Pentagon pressure has temporarily blocked a budget-cutting proposal to limit growth of the multibillion-dollar federal and military retirement package by limiting pensioners to a single cost-of-living raise each year.

That means retirees who had feared that the cutback would be made this year will get inflation catch-up raises on March 1 and in September. They are designed to keep the 2 million-plus retirees abreas of rising living costs. It is the nation's largest pension plan, and one of the few indexed to the inflation rate with guaranteed upward adjustments every six months.

The White House, as late as last week, had planned to ask Congress to eliminate one of the two annual raises. It would have had the effect of cutting each retiree's future pension raise an average of about 2 percent a year.

Backers of the single annual adjustment had good economic (and political) arguments on their side. They pointed out that ex-federal workers and military personnel are much better off than non-federal retirees because of the twice-yearly adjustments. Eliminating one of them would have cut costs both administratively and by eliminating the compounding factor one raise has on top of another.

Politically, the plan probably would have been popular. It would have saved -- officials say -- millions of dollars in a short time. And it would have represented the sort of kick-in-the bureaucracy's pants that the new 96th Congress believes it was elected to administer.

The plan to eliminate either the March or Septemeber raise was very much alive in early December when the Federal Times reported it. But protests from federal and military retiree groups, unions and the active duty military rolled into the Office of Management and Budget. That was just before the plan was to be cleared as part of the budget President Carter will send Congress next week.

Insiders say the military arguments persuaded OMB and the White House to stick with the present twice-yearly raises -- for the time being. Army, Navy and Air Force leaders, military and civilian, argued that the military retirement system is facing enough changes. It would be unwise, and unfair, to cut it now. If you must change it, they told budget planners, leave the military retirees under the March and September annuity adjustment system even if civilian retirees are limited to one raise.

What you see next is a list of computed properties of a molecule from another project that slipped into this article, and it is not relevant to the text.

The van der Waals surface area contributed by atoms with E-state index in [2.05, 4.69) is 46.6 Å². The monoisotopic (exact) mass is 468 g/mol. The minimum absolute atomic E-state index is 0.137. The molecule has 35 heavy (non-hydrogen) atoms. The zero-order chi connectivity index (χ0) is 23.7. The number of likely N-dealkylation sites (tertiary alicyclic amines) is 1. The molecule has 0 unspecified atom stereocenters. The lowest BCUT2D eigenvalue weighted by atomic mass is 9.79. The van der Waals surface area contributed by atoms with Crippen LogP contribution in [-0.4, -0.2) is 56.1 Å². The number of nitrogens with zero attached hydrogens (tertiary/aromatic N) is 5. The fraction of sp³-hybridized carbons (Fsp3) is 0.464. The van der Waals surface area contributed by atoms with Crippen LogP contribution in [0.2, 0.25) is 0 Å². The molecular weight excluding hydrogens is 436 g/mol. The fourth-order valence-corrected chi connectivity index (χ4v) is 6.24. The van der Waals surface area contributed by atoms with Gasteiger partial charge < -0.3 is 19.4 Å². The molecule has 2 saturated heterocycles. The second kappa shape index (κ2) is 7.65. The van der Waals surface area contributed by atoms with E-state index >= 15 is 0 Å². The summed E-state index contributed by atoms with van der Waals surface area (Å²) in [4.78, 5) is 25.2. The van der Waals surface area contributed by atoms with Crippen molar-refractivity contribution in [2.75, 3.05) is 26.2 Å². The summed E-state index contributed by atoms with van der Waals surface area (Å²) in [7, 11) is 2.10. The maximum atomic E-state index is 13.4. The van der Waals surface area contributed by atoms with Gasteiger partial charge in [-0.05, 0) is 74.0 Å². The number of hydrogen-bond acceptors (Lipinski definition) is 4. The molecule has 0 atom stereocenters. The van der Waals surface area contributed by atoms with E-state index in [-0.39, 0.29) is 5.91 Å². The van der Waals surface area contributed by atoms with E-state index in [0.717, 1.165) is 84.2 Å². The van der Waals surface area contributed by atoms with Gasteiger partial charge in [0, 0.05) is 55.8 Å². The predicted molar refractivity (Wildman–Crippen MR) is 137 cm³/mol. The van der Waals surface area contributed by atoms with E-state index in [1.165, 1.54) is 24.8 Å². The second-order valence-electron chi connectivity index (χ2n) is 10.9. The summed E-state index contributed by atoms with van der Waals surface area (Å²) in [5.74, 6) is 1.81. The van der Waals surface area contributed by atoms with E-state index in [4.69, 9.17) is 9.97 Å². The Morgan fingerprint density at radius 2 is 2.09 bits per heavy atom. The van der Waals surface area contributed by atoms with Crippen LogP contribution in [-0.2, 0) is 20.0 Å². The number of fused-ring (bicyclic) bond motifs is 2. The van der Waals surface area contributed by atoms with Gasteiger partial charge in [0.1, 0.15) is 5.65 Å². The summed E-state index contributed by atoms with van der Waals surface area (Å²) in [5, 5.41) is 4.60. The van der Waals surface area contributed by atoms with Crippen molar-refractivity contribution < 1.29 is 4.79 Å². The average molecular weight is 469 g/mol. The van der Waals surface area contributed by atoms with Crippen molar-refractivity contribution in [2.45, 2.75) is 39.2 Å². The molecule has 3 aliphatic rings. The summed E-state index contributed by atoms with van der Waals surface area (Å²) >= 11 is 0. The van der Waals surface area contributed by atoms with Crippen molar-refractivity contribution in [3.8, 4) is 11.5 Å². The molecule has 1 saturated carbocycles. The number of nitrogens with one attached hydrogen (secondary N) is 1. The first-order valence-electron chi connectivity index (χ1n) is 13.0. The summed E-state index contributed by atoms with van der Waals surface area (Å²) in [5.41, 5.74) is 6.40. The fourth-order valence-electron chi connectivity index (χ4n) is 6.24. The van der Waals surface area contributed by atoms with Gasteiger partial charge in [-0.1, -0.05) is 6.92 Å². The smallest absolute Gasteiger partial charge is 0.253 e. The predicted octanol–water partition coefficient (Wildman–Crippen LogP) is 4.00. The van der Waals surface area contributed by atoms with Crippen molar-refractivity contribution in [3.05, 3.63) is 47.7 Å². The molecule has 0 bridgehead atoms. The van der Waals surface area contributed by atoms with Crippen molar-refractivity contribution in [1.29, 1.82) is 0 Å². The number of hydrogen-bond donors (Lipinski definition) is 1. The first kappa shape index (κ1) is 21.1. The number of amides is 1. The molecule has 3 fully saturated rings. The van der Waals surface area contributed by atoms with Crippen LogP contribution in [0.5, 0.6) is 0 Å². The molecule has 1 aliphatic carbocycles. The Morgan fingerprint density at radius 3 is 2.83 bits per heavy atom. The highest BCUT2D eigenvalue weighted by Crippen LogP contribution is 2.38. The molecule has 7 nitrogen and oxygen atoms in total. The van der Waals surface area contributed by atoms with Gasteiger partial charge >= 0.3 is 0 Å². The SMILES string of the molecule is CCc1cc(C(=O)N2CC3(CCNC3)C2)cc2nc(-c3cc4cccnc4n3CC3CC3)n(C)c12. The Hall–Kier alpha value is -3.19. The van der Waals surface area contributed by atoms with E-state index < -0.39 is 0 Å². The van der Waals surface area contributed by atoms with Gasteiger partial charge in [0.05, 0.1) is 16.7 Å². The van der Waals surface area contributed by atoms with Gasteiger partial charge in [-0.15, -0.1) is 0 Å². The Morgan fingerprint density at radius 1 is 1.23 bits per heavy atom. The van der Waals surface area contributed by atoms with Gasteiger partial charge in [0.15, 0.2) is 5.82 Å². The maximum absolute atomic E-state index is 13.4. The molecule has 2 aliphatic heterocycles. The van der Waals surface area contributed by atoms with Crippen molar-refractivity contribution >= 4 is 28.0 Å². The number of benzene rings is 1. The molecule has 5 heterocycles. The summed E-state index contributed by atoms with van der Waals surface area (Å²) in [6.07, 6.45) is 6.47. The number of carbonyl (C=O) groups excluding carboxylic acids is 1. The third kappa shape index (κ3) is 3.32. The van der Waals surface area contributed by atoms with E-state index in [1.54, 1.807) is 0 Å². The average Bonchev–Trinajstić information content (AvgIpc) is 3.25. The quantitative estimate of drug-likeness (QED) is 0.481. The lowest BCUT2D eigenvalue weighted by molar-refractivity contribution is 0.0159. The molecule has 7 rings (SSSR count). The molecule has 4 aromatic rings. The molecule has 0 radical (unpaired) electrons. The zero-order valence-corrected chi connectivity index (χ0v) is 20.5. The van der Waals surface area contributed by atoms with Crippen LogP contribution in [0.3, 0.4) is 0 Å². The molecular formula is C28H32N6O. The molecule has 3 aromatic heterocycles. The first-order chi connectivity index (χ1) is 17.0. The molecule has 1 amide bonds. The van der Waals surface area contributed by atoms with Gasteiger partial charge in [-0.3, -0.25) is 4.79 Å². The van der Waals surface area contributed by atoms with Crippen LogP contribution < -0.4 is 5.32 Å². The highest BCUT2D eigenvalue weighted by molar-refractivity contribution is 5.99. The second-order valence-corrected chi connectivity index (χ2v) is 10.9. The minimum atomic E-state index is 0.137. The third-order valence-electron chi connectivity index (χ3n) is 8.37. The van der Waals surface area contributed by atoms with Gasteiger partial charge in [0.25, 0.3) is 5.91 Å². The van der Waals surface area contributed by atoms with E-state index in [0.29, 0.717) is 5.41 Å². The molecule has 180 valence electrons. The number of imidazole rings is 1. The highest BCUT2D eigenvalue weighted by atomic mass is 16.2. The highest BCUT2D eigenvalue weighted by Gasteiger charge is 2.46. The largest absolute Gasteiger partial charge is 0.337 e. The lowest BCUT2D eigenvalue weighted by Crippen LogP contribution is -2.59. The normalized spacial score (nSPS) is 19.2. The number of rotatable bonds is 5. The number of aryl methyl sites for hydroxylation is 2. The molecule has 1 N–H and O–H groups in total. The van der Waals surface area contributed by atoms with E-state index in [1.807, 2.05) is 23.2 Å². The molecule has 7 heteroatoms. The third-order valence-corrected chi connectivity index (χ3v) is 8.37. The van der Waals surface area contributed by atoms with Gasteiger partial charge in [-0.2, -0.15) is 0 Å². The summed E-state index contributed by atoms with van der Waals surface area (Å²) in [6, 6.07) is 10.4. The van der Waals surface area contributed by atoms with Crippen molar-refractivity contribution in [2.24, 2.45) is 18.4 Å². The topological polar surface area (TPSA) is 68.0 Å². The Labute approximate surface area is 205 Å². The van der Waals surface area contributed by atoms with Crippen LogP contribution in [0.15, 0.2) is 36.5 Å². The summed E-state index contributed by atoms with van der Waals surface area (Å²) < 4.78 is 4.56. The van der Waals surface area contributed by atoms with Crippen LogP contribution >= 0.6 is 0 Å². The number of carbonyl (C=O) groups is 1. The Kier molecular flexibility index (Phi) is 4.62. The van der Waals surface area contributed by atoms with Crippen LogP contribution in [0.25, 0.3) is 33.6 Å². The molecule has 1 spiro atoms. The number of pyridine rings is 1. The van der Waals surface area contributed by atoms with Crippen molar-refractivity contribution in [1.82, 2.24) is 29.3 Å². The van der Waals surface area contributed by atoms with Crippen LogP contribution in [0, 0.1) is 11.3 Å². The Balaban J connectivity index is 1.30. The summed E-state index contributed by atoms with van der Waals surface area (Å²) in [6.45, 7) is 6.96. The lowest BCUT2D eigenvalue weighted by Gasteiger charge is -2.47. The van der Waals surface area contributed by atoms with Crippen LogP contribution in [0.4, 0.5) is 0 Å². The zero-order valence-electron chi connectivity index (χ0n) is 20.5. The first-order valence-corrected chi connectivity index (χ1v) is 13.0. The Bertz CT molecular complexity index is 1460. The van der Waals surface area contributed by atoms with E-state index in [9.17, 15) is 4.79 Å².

Officials felt it would be unfair to keep the military under a twice-yearly raise system, while limiting civilians to one raise annually. Besides, the present system is itself a compromise for a benefit cutback in the last few years.

Federal-military retirees formerly got cost-of-living raises that included a 1 percent "sweetner" That got too expensive. Congress took away the 1 percent add-on instead guaranteeing retirees regular adjustments every six months based on straight cost of living.

So the present system will be around, at least for this year. The first 1979 raise is effective March 1. It will show up in April checks, and be worth at least 3.3 percent. The second 1979 raise comes in September, payable in October. Word that the two raises are to be left alone should comfort retirees, and make it easier for those who must file quarterly estimated earnings statements with the IRS.

According To The Polls... Federal employe unions have borrowed a technique from Democratic and Republican politicians, They are using pollsters to help their case and rattle the other guy. Recently the American Federation of Government Employes polled more than 400 Department of Energy workers, asking their view-points on a number of work-related issues. The AFL-CIO union is squared off for a representation election that will take place today between it and the independent National Treasury Employees Union (NTEU).

According to the AFGE survery, 50 percent indicated they would back it in today's vote. The remainder split between voting for "no union" and the NTEU. Results will be out shortly.

Meantime. the NTEU has won exclusive bargaining rights for 500 field workers of the Nuclear Regulatory Commission. It beat its "no union" opponent 2 to 1. The NTEU has expanded orgasnizing and membership outside Treasury and now represents workers in several different agencies.